Austin touches stage 5 threshold due to surge in COVID cases
- Austin county will now actively function under stage 5 guidelines
- This is due to surge in COVID19 cases
- Austin Public Health's risk-based guidelines range from Stage 1 to Stage 5
Due to surge in COVID cases and rapidly climbing hospitalisation, Austin and Travis Counties have officially been shifted to stage 5 of Austin Public Health's risk-based guidelines.
According to Dr Desmar Walkes from Austin-Travis County health authority, this is the fastest COVID surge experienced by Austin since the very beginning of the pandemic last year, which is primarily because of the highly transmissible delta variant.
"We don't want you to be the person who has to choose a ventilator over a vaccine," Walkes said in a statement on Thursday. Those who are not fully vaccinated are asked not to get out of their homes under the Stage 5 guidelines. If they must go out for essential services like doctors visits, they should wear masks. Furthermore, wearing masks is mandatory for fully vaccinated in public.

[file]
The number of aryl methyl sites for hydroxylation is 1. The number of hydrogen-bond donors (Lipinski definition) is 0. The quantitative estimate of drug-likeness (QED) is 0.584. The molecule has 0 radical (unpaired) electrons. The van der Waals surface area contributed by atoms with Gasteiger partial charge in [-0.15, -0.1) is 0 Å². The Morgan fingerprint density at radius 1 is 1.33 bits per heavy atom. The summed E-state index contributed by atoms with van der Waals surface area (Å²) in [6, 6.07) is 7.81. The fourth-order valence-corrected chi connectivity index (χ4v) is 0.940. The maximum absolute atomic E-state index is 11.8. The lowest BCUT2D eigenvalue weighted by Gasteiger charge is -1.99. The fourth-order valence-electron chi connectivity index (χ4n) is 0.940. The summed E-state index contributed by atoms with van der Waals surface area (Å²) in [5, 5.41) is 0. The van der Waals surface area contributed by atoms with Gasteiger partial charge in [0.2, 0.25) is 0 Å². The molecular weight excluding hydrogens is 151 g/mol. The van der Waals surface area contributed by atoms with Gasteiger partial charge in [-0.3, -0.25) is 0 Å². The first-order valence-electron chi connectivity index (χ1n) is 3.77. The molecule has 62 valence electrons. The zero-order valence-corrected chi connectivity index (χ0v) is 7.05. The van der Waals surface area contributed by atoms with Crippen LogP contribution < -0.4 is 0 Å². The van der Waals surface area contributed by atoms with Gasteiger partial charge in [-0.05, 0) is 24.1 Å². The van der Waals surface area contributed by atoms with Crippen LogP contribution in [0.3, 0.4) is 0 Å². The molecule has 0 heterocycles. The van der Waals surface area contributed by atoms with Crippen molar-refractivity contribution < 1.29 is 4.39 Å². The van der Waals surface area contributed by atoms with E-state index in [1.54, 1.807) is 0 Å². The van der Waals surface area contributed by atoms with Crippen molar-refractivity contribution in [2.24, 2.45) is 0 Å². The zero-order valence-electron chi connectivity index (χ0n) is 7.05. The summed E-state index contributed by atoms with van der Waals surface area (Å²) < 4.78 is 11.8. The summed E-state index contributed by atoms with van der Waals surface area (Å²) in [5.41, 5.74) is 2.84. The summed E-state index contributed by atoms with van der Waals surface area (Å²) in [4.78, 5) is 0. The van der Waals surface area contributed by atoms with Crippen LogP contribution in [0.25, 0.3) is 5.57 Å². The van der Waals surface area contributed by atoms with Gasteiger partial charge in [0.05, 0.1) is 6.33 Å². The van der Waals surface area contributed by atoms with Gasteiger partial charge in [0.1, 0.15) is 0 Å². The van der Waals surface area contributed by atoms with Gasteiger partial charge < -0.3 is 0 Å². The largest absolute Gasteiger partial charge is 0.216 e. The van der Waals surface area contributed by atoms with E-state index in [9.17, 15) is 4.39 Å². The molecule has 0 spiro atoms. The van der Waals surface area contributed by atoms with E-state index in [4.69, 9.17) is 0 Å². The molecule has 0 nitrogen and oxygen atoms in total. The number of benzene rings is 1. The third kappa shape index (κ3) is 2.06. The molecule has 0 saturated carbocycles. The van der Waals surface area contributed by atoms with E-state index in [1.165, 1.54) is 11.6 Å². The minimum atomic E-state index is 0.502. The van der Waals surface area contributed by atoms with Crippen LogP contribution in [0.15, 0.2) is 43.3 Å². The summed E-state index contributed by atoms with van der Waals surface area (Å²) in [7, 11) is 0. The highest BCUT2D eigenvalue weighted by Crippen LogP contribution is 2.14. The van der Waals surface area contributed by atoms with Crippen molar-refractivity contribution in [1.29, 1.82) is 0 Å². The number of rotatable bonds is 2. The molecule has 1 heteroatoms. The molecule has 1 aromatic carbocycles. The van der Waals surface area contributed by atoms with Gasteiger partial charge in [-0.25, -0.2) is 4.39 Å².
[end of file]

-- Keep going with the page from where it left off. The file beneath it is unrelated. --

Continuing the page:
Austin Public Health's risk-based guidelines range from Stage 1 to Stage 5, in an increasing order of risk factors.
Healthcare systems have hit this threshold previously during the pandemic: the city held an alternate care site at the Austin Convention Center from January to March of this year.
A statement by Ascension Seton, Baylor Scott & White Health and St. David's Healthcare indicated that hospitals are asking patients to "help us and each other" by making sure that full vaccination takes place for everyone. A "surge plan" has been proposed by Local Hospitals, including "all available patient care space and employees within our hospitals and in other settings", according to the statement.
"Our responsibility during this pandemic continues to be balancing our readiness to care for patients with COVID-19, while making sure patients who depend on our hospitals receive needed and timely care," the statement said. "We do not want to see necessary non-COVID care delayed as it was during the early stages of the pandemic."